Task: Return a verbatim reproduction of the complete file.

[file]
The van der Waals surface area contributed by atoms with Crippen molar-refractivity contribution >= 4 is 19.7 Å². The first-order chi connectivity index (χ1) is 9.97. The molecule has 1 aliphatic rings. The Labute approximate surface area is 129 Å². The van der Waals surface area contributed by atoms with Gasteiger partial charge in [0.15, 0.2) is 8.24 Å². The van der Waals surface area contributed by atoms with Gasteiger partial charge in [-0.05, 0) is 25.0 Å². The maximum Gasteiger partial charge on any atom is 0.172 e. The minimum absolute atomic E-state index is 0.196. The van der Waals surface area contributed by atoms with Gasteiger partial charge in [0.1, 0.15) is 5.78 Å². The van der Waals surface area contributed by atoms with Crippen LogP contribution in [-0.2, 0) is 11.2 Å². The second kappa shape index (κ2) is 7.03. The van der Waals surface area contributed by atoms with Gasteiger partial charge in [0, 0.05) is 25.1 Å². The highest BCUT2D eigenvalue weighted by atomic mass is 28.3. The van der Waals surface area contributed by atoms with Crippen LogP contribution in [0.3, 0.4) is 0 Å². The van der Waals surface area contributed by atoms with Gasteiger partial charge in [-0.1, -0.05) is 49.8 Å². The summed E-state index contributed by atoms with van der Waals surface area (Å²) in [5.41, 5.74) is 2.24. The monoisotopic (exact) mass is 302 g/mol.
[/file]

The van der Waals surface area contributed by atoms with Crippen molar-refractivity contribution >= 4 is 19.7 Å². The first-order chi connectivity index (χ1) is 9.97. The molecule has 1 aliphatic rings. The Labute approximate surface area is 129 Å². The van der Waals surface area contributed by atoms with Gasteiger partial charge in [0.15, 0.2) is 8.24 Å². The van der Waals surface area contributed by atoms with Gasteiger partial charge in [-0.05, 0) is 25.0 Å². The maximum Gasteiger partial charge on any atom is 0.172 e. The minimum absolute atomic E-state index is 0.196. The van der Waals surface area contributed by atoms with Gasteiger partial charge in [0.1, 0.15) is 5.78 Å². The van der Waals surface area contributed by atoms with Crippen LogP contribution in [-0.2, 0) is 11.2 Å². The second kappa shape index (κ2) is 7.03. The van der Waals surface area contributed by atoms with Gasteiger partial charge in [0, 0.05) is 25.1 Å². The highest BCUT2D eigenvalue weighted by atomic mass is 28.3. The van der Waals surface area contributed by atoms with Crippen LogP contribution in [0.3, 0.4) is 0 Å². The van der Waals surface area contributed by atoms with Gasteiger partial charge in [-0.1, -0.05) is 49.8 Å². The summed E-state index contributed by atoms with van der Waals surface area (Å²) in [5.41, 5.74) is 2.24. The monoisotopic (exact) mass is 302 g/mol.